Norwegian politics: a “special country”?

From the time when fishing fields were a public commons open to all who would fish there. Photo: Lindqvist. The Lofoten Museum.
From the time when fishing fields were a public commons open to all who would fish there. Photo: Lindqvist. The Lofoten Museum.

It is tempting to ask whether a line can be drawn from economic conditions to politics, with social conditions as the intermediate variable. A well-known fact in the country’s political history is that socialist parties in the first half of the 20th century had a stronger following in the industrial towns of Eastern Norway and Trøndelag than in the coastal towns of Southern and Western Norway. Centre political parties such as Liberals (Venstre) and later the Christian Democratic Party (Kristelig Folkeparti) have corresponding more support here, where the political polarization was weaker.

Many consider that one of the most notable features of today’s political situation in Norway is that the country is now one of only three western European countries not belonging to the EU; after two referenda (1972 and 1994), and despite massive pressure from state authorities, political parties, and the media to join: in short, a “special country”. By all appearances Norway should have had a majority in support of EU membership in 1994, given the narrow defeat in 1972.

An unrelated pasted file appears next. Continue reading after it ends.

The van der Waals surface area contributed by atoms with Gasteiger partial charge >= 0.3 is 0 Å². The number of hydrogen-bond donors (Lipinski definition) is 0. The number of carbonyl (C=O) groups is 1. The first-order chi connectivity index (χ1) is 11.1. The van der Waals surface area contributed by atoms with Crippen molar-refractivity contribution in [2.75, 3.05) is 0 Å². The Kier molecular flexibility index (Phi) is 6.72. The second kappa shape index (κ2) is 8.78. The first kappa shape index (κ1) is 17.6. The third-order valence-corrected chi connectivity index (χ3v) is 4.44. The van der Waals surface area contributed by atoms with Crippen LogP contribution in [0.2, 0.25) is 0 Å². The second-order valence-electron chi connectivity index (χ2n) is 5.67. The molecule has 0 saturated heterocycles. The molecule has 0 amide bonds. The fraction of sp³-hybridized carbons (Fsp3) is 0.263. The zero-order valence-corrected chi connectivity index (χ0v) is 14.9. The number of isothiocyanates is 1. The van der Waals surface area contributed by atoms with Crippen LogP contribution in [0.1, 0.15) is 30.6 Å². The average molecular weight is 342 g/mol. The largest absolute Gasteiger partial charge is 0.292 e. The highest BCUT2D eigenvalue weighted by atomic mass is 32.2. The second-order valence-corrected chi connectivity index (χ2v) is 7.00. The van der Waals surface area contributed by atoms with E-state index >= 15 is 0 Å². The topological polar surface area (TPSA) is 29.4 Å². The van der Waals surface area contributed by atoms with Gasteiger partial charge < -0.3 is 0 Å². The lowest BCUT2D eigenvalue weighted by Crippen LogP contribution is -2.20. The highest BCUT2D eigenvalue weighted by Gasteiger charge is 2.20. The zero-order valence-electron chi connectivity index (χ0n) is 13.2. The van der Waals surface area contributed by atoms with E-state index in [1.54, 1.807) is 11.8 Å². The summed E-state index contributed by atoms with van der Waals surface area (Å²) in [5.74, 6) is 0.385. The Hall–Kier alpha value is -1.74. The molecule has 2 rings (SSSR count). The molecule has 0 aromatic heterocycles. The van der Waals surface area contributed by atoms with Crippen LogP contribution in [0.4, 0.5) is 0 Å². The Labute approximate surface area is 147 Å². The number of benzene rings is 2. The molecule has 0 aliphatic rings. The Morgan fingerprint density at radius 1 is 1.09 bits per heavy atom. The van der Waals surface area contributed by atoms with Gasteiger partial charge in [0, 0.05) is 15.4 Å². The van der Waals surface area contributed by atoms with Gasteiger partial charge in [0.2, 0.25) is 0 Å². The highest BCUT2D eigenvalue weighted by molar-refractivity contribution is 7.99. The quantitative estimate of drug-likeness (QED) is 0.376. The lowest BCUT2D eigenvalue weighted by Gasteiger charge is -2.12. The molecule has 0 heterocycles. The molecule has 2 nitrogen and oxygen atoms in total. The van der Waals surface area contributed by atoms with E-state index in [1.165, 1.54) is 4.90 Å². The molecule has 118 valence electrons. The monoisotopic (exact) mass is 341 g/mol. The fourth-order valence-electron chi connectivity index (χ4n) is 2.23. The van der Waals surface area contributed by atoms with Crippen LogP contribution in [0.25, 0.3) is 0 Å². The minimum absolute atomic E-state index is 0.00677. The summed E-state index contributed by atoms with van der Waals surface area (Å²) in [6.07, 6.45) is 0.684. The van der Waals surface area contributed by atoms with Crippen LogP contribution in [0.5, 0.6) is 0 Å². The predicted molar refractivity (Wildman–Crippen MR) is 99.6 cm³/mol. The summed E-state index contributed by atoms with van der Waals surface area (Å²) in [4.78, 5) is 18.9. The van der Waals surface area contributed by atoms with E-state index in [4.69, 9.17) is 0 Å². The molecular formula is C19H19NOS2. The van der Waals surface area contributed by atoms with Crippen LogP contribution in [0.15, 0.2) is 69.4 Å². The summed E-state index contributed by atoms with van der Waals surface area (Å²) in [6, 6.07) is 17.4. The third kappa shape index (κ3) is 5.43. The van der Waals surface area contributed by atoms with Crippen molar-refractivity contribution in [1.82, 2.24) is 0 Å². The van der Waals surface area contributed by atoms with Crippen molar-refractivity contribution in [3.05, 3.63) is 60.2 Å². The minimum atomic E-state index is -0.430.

The decline of primary industries, a general tendency towards a strengthening of a liberal market ideology, and increased industrial and market concentration throughout the West, in combination with the development of the post-industrial and steadily more globalized information society, should have swung voters especially in the larger cities over to support of membership (as in Oslo). But that did not happen: in Stavanger, Bergen, and a number of other coastal towns the support for EU membership actually declined somewhat between 1972 and 1994.

A possible explanation is that the Norwegian economy had been fundamentally changed since 1972. The offshore economic zones established by international agreement in 1977 gave Norway (as other coastal nations) responsibility for the management of an enormous new area of the sea, and the petroleum industry had clearly become the main industry and engine for economic development. As with most fisheries resources, the petroleum resources were also a long way out to sea, in areas that would not necessarily be respected by Europe’s great powers in the long term.

The question of future control of fisheries resources, and fisheries policy in general, were key questions in the EU debate in 1994 in the west and north of Norway, and there was also some concern as to whether the strong national petroleum policy could be sustained in the long run. As mentioned, natural resources in Norway have acquired an increased significance for the national economy, as have the resources that are under pressure both physically and biologically or politically – for example, the continuing question about the limits of Norwegian jurisdiction over Svalbard and the surrounding waters, and the tug-of-war over the maritime boundaries with Russia.
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